Cancelled Business Trip

I am surprised how many times I learn something for the second time.

At a CAS meeting several years ago, Dr. Fred Ray Lybrand made a presentation about motivation. The thrust of his speech was that a plan needs to include a time limit or a deadline in order to instill motivation. If you think you will have all the time in the world to do something, you’ll not be very motivated to do it. Over time, I had forgotten that concept, until a cancelled business trip brought it to mind.

I had been preparing for a business trip that was to take me out of town for a week. My wife, Diane, wanted me to wrap up a lot of unfinished tasks before I left. I thought I had all summer to get them done. She wanted me to fertilize the grass (spring weed and feed), stock up on some grocery items, take care of our leaking dishwasher (that’s another story!) and finish our income taxes (that’s another story as well!). I also had to get my suit cleaned, get a haircut and start packing.

One of the other things I needed to do before I left was getting a new mobile phone; the old one wouldn’t hold a charge for very long. I didn’t want to be half-way across the country with an unreliable phone, so I spent the obligatory half day purchasing a new one and having the information transferred from the old to new phone. The new phone had a different operating system, and many of the settings were in new places. It didn’t even have the same buttons as the old one. Some of the applications needed the passwords reloaded. (How do I freeze the orientation of the screen? I didn’t realize how much customization I did on my old phone until I got the new one.)

You have likely encountered the days-long learning process, and I got my new phone only days before I was to travel. I don’t change phones until I have to because of all the new things I have to learn on the new one. I trade “learn a little frequently” for “learn a lot infrequently” when it comes to cell phones. Now I was paying the price.

I got my suit cleaned and a haircut and started packing.

On the Friday before I was to travel, I got an email informing me that the meeting was postponed for a few months. In the week before the trip, I had finished a lot of tasks I wasn’t expecting to get taken care of until “whenever.”

I had a lot of loose ends I wasn’t expecting to get taken care of that soon.

And it made me think.

The only thing about the week before my trip was the deadline for some undone tasks. I was just as busy, and completing them made me work harder and longer. I got more done in that week than in many of the weeks leading up to it.

I also wondered how many tasks got bigger as I delayed doing them. When I cut the lawn in the backyard, I don’t use the bagger if the grass is short. But if I wait too long, I bag it to keep the cut grass from piling up on the lawn. Waiting to cut the yard makes the task take longer.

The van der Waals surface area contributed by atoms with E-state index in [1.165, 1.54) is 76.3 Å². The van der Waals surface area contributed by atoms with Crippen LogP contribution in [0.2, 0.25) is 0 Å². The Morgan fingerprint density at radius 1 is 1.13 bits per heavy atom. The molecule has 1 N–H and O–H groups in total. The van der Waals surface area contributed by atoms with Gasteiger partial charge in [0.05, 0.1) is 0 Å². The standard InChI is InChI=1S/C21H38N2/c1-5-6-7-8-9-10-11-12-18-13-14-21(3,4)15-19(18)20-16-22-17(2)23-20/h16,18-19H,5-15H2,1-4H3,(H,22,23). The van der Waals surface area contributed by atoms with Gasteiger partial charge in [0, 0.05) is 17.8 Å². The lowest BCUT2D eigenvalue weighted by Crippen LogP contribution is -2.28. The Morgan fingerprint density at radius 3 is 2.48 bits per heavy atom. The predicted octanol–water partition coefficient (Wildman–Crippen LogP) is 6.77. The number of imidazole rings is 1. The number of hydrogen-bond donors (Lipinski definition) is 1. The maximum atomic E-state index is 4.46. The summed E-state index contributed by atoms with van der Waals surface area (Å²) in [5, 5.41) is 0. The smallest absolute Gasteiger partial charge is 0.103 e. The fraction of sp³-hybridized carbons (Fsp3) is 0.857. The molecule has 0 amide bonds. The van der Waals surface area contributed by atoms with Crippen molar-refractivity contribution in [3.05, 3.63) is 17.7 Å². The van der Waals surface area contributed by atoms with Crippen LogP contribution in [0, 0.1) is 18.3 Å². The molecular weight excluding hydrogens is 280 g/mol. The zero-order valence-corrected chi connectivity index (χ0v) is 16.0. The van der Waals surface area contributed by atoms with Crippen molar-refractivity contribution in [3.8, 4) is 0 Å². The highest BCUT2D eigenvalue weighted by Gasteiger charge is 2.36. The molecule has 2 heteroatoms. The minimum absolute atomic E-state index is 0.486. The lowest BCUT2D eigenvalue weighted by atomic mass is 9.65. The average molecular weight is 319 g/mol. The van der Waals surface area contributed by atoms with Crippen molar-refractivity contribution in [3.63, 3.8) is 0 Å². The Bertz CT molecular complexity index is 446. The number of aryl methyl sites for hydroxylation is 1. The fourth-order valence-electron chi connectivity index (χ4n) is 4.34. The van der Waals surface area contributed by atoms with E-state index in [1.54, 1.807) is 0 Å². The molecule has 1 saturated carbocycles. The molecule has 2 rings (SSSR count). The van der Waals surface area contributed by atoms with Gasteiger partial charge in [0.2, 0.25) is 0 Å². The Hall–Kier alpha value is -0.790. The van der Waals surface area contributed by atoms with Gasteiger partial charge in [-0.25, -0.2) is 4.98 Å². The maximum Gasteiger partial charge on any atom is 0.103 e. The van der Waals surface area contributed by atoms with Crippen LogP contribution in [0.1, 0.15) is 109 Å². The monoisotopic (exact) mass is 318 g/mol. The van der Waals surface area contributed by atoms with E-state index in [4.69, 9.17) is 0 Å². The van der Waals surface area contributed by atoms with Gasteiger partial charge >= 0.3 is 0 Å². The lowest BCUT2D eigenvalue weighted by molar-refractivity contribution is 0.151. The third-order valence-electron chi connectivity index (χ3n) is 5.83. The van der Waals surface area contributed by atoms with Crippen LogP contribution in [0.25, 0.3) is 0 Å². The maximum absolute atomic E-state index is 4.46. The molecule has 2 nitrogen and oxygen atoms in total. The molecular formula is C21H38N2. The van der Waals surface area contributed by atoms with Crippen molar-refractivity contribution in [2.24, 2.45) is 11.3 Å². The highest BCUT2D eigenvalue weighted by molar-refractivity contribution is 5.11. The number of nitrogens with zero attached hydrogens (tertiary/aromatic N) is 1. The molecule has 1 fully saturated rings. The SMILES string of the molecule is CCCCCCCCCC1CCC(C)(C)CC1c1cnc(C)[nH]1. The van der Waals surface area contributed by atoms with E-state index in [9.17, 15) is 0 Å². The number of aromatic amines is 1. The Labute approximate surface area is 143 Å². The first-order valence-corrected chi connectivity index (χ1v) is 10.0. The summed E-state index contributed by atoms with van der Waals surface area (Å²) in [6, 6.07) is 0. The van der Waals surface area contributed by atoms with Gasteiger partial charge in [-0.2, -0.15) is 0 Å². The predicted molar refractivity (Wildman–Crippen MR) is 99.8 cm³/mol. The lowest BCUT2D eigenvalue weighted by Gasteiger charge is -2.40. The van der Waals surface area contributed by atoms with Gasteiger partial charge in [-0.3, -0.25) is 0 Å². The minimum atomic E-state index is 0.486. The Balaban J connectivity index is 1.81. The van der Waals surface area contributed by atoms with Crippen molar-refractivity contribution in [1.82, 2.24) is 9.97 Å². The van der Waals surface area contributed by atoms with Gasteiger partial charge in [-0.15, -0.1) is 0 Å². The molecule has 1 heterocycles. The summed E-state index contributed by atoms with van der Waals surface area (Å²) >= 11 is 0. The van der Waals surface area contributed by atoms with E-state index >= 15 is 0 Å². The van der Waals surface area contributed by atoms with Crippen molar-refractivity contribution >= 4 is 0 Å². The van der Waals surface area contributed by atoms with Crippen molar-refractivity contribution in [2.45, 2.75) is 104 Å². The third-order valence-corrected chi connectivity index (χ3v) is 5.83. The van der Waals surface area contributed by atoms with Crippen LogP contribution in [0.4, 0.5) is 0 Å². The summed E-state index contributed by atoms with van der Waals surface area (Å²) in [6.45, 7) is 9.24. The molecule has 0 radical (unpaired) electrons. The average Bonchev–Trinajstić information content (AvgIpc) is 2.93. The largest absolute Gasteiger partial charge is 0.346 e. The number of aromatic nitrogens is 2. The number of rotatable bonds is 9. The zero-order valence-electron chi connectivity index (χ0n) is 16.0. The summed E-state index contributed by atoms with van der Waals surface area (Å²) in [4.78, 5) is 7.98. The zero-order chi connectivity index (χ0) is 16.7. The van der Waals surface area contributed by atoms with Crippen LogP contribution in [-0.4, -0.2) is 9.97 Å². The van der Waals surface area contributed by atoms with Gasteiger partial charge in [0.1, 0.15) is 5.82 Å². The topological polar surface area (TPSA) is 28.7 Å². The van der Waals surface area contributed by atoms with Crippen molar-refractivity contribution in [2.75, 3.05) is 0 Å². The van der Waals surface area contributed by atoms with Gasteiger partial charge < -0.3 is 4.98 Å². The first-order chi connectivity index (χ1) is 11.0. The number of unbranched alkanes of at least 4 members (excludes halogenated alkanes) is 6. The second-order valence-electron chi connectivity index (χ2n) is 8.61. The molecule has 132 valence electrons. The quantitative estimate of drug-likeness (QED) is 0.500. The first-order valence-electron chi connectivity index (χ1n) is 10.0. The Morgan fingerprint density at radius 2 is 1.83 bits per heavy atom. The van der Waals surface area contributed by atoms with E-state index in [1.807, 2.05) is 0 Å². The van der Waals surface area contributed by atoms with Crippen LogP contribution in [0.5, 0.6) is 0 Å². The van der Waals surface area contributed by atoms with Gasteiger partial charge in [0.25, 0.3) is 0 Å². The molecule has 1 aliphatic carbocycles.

I picked up Lybrand’s book, The One Success Habit (You Can’t Do Without),[1] and found on page 37 that motivation includes a time limit: If you think you will have all the time in the world to do something, you’ll not be very motivated to do it. My list of items had a time limit, and it motivated me.

I have tried to set my own deadlines for things, but it is too easy to simply move the deadline as it approaches. I am not a very good person for me to be accountable to. A hard deadline, like a business trip, works better, as it is immovable. The fact that Diane wanted me to do some of those chores before I traveled added another level of finality to the deadline.

It seems funny that we “learn” things only to later allow those learnings to lapse into forgetfulness. I had read Lybrand’s book years ago and applied his “motivation-requires-a-deadline” concept for quite some time. But I had allowed that idea to fade, only to rediscover it after a trip was cancelled.

Deadlines help motivate, and re-reading notes and books can help renew useful habits.


Leaky dishwasher. When our dishwasher started leaking, we looked for a replacement. Unfortunately, we could not find one to our satisfaction that would be delivered before my trip. My interim solution for the leak was to place a jelly roll pan below the dishwasher that I emptied after each wash. But I didn’t want Diane to get down on her hands and knees to do that while I was gone. I needed an alternative solution. I cut a hole in the side of the pan, ran a hose through the floor to a bucket in the basement and had a temporary, although ugly, solution. Sometimes, you need to be creative and make unconventional fixes, both at home and at work. We now have the replacement dishwasher installed and have removed the drip pan. How many times have we had to continue to use an old process or program while we waited for the “new and improved” one to be completed? Omitted or inaccurate data must be contended with until the new program (dishwasher) gets installed.

Income taxes. I used to do our income taxes, but several years ago they became so complicated that I hired a tax accountant to do them. I still have to get all of the materials together, however. Having done that, I needed to pick up our returns and review them before my trip. It should have been a simple thing for me, but Diane found a significant error in the returns. So, I had to go back to the accountant for a revision. That reinforced what we actuaries do — always have a qualified person check our work before sending to the client. Diane was the qualified peer reviewer and the IRS was the client.

[1]   Fred Ray Lybrand, The One Success Habit (You Can’t Do Without), Kauffman Burgess Press, 2012.